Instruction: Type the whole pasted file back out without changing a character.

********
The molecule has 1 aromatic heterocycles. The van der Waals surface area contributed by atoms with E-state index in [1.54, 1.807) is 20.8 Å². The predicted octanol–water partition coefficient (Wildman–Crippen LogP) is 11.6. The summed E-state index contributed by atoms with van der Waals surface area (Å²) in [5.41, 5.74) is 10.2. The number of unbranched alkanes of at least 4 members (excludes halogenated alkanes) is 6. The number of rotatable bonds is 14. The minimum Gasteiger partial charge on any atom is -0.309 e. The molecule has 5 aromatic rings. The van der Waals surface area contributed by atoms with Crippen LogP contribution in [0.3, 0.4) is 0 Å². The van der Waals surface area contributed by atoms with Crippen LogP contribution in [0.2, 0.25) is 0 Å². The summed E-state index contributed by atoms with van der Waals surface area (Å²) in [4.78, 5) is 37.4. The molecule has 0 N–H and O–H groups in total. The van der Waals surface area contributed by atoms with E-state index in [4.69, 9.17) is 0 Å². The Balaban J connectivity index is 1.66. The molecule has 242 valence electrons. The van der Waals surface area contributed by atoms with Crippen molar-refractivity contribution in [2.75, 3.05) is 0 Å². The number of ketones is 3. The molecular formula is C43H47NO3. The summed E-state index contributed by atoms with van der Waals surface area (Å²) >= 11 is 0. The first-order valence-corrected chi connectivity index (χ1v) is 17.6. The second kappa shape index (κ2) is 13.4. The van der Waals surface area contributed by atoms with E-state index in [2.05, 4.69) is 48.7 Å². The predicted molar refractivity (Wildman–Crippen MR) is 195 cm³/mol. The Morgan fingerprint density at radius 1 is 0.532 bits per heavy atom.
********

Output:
The molecule has 1 aromatic heterocycles. The van der Waals surface area contributed by atoms with E-state index in [1.54, 1.807) is 20.8 Å². The predicted octanol–water partition coefficient (Wildman–Crippen LogP) is 11.6. The summed E-state index contributed by atoms with van der Waals surface area (Å²) in [5.41, 5.74) is 10.2. The number of unbranched alkanes of at least 4 members (excludes halogenated alkanes) is 6. The number of rotatable bonds is 14. The minimum Gasteiger partial charge on any atom is -0.309 e. The molecule has 5 aromatic rings. The van der Waals surface area contributed by atoms with Crippen LogP contribution in [0.3, 0.4) is 0 Å². The van der Waals surface area contributed by atoms with Crippen LogP contribution in [0.2, 0.25) is 0 Å². The summed E-state index contributed by atoms with van der Waals surface area (Å²) in [4.78, 5) is 37.4. The molecule has 0 N–H and O–H groups in total. The van der Waals surface area contributed by atoms with E-state index in [4.69, 9.17) is 0 Å². The Balaban J connectivity index is 1.66. The molecule has 242 valence electrons. The van der Waals surface area contributed by atoms with Crippen molar-refractivity contribution in [2.75, 3.05) is 0 Å². The number of ketones is 3. The molecular formula is C43H47NO3. The summed E-state index contributed by atoms with van der Waals surface area (Å²) >= 11 is 0. The first-order valence-corrected chi connectivity index (χ1v) is 17.6. The second kappa shape index (κ2) is 13.4. The van der Waals surface area contributed by atoms with E-state index in [2.05, 4.69) is 48.7 Å². The predicted molar refractivity (Wildman–Crippen MR) is 195 cm³/mol. The Morgan fingerprint density at radius 1 is 0.532 bits per heavy atom.